I’m a historian of science, interested in the development of fisheries and fisheries science in the Pacific. Since 2009, the blog has been the repository for some of the research and writing I’ve done on this topic. I started out as a newspaper reporter, covering ocean fisheries, and after West Coast groundfish collapsed in the 1990s, I went to the University of California, San Diego, for a doctorate that I completed in 2005.
The University of Chicago published my first book, All the Fish in the Sea: Maximum Sustained Yield and the Failure of Fisheries Management, which looks at how the U.S. State Department shaped fisheries science. My new book, available in February of 2017, looks at how post-war trade and tariffs shaped the development of industrial fishing.
I teach a graduate seminar on the History Fisheries Science at the Department of Fish and Wildlife at Oregon State University. I’ve also taught undergraduate classes in History, New Media, and for the Honors College.
Most of the historiography (that’s a big word for history) on the development of fisheries is written about the Atlantic. Fishing unfolded over hundreds of years in the Atlantic, but development was much quicker and more compressed here in the Pacific. My work deals expressly with developments in the Pacific–although, frankly, Iceland keeps creeping in, because you really can’t talk about modern fisheries development without including Iceland.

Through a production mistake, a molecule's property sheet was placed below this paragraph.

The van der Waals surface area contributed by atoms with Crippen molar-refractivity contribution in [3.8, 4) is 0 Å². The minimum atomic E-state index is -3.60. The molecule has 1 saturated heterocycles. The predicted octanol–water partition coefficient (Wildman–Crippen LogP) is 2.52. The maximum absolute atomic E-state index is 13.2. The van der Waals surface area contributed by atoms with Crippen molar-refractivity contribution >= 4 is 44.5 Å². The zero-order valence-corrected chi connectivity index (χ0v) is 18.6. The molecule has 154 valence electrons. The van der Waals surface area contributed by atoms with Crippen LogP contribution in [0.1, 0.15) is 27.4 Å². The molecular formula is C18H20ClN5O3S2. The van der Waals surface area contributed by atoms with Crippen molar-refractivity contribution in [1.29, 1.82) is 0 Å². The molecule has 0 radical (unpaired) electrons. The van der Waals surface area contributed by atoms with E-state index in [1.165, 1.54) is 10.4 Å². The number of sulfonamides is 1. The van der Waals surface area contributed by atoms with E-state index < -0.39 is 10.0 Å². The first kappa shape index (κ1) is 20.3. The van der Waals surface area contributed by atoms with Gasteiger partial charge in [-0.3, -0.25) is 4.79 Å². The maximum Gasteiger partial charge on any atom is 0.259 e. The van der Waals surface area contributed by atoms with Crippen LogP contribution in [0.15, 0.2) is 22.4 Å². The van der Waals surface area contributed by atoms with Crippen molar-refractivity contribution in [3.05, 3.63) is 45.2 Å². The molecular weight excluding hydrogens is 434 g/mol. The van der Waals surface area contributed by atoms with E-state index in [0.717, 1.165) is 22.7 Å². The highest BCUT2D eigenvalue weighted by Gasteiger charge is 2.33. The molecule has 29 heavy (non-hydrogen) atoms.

If you’re interested in what other scholars think about my work, check on this link to an Environmental Roundtable, sponsored by the American Society for Environmental History. Four scholars take a look at All the Fish and its influence. It was an honor to have the book reviewed and a thrill to read so many good comments on my work.